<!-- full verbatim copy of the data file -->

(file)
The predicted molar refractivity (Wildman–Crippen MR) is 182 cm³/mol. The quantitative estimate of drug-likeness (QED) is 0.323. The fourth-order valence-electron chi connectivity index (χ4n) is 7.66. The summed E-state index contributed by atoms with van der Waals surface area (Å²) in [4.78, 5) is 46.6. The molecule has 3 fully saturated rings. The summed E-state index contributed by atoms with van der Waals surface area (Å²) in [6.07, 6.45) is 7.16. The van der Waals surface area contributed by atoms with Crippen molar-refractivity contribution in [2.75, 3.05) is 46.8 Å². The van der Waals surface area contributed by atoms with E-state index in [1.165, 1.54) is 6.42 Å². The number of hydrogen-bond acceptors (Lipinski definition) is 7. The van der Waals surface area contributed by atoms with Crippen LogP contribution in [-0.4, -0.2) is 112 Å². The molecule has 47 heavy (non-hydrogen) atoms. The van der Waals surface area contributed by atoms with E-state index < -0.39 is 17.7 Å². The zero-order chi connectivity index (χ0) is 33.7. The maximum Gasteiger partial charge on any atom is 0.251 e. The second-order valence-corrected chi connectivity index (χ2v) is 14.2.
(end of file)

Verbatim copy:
The predicted molar refractivity (Wildman–Crippen MR) is 182 cm³/mol. The quantitative estimate of drug-likeness (QED) is 0.323. The fourth-order valence-electron chi connectivity index (χ4n) is 7.66. The summed E-state index contributed by atoms with van der Waals surface area (Å²) in [4.78, 5) is 46.6. The molecule has 3 fully saturated rings. The summed E-state index contributed by atoms with van der Waals surface area (Å²) in [6.07, 6.45) is 7.16. The van der Waals surface area contributed by atoms with Crippen molar-refractivity contribution in [2.75, 3.05) is 46.8 Å². The van der Waals surface area contributed by atoms with E-state index in [1.165, 1.54) is 6.42 Å². The number of hydrogen-bond acceptors (Lipinski definition) is 7. The van der Waals surface area contributed by atoms with Crippen LogP contribution in [-0.4, -0.2) is 112 Å². The molecule has 47 heavy (non-hydrogen) atoms. The van der Waals surface area contributed by atoms with E-state index < -0.39 is 17.7 Å². The zero-order chi connectivity index (χ0) is 33.7. The maximum Gasteiger partial charge on any atom is 0.251 e. The second-order valence-corrected chi connectivity index (χ2v) is 14.2.